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3 Ways to Turn a Bankruptcy Filing into an Unmitigated Disaster

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filing for bankruptcyOne of the biggest and most daunting challenges of filing for bankruptcy, is that most people who make this decision are typically under severe stress — which, as any psychiatrist or psychologist will tell you, is not the ideal time (to put it mildly!) to make major life decisions.

However, the fact remains that people who file for bankruptcy typically do not have time on their side. They are facing an unsustainable debt scenario, and their creditors are unwilling to negotiate or compromise. On the contrary, their creditors are likely dialing up their aggressive collection tactics, in the hopes that debtors will get so emotionally exhausted that they throw in the towel, and just pay up to make them go away.

How Will Filing for Bankruptcy Impact Your Credit Score?

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filing for bankruptcyObviously, understanding how a bankruptcy might impact your credit score is critical information that you need to know before you (potentially) make this major decision — not after. Unfortunately, this is also one of the most misunderstood and misinformed topics in the financial world.

Why is this the case? It’s because some firms in the credit counseling and debt consolidation fields are on a mission to prevent people from filing for bankruptcy — not because they have their clients’ best financial interest in mind, but because they have their OWN financial interest in mind. In other words: they don’t (and can’t) help facilitate and support a bankruptcy filing. And a major way they generate new business is, basically, by trying to terrify people from filing for bankruptcy.

Senior Citizens: Is Filing for Chapter 7 Bankruptcy the Right Decision for You?

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chapter 7 bankruptcyThe belief that debt is a “young person’s problem” is a myth. Across the country, thousands of senior citizens are facing large debt loads due to a variety of reasons, such as excessive medical costs, decreasing pensions, investment losses, and in some cases, misappropriation by fraudsters who prey on elderly victims, and the list goes on.   

If you are a senior citizen who is concerned about substantial and unsustainable debt, then here are some key facts that you need to know about potentially filing for chapter 7 bankruptcy:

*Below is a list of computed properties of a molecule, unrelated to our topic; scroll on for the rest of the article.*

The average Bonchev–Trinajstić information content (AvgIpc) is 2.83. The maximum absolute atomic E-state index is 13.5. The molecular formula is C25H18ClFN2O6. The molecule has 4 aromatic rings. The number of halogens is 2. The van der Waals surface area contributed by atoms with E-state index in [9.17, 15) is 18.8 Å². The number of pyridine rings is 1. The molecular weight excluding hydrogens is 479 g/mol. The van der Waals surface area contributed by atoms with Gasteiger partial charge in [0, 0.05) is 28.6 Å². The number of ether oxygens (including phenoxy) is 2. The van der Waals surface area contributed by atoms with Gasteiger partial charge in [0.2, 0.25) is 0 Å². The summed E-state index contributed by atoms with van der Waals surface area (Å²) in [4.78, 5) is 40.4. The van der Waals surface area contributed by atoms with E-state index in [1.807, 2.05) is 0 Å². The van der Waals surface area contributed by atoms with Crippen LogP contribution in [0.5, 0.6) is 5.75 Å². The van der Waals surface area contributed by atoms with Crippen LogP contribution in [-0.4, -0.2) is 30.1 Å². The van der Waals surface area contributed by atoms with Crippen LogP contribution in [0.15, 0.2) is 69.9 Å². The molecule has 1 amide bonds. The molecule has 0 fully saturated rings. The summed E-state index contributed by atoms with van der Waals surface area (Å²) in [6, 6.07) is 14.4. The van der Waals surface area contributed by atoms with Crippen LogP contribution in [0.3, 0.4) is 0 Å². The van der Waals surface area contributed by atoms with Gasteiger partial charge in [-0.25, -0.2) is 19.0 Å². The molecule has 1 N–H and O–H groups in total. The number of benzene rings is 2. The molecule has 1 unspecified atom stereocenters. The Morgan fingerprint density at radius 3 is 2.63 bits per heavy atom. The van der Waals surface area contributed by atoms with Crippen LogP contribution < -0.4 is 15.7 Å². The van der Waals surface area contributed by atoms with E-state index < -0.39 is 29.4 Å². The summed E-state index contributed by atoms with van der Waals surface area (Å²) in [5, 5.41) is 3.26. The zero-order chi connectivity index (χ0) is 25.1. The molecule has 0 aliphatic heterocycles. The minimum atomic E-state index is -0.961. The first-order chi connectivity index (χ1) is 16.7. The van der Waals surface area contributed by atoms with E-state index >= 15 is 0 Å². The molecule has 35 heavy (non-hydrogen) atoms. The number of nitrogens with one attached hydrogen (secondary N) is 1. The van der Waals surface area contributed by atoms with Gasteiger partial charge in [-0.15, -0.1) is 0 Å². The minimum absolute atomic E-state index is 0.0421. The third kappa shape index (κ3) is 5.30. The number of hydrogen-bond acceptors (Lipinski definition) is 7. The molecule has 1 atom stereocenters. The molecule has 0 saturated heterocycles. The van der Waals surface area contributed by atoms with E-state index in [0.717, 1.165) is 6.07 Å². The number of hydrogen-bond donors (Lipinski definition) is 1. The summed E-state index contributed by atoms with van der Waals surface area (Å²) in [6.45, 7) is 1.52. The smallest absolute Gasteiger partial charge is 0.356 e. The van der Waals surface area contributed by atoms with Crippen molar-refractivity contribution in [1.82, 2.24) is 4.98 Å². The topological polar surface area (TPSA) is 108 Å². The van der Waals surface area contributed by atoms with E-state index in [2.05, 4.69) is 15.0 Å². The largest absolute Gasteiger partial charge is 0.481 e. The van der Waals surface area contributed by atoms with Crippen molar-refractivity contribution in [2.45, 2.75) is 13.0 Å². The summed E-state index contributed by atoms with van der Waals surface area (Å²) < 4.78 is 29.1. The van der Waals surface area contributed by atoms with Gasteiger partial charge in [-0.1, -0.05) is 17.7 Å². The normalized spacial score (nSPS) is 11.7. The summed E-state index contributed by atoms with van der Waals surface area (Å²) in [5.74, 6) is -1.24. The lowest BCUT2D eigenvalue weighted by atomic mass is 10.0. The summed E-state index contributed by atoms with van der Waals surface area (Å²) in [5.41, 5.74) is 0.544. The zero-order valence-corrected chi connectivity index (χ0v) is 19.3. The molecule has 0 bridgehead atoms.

• Filing for chapter 7 bankruptcy will wipe out most of your debts, including your medical debt (provided that it is not incurred after you file).

Considering Bankruptcy? Here are 3 Tips to Head in the Right Direction

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bankruptcyIf you are facing a financial situation in which your debt load is unsustainable and your creditors are unwilling to negotiate, then filing for bankruptcy may be both viable and advisable. This is fundamentally because, despite the fact that the word “bankruptcy” is emotionally-loaded (and rather terrifying), it is not a moral judgement: it is a legal protection.

Furthermore, while it is certainly not a step that anyone wishes to take or a decision that should be taken lightly, the fact is that filing for bankruptcy is fairly common. For example, in 2016 nearly 800,000 individuals and businesses filed for bankruptcy. 

If bankruptcy is something that you are considering — or may have decided to do based on your research and analysis — then here are 3 tips to head in the right direction: 

Advice for Filing Taxes After Bankruptcy

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filing taxes after bankruptcyMany people are confused or concerned — or both — about filing taxes after bankruptcy. The first thing to keep in mind is that, while there are indeed some steps to take, the post-bankruptcy filing process should not a bureaucratic nightmare. Here is what you need to keep in mind: 

After filing for bankruptcy, there are two returns associated with your identify/profile as a taxpayer as far as the IRS is concerned: an individual filing (Form 1040), and a return on behalf of your estate (Form 1041).

Filing Taxes After Bankruptcy: Chapter 7

If you have filed (or will file) for chapter 7 bankruptcy, then the two returns are completed and submitted separately. That is, you fill out and send a Form 1040 return, and the Bankruptcy Trustee fills out and sends a Form 1041 return on behalf of your estate.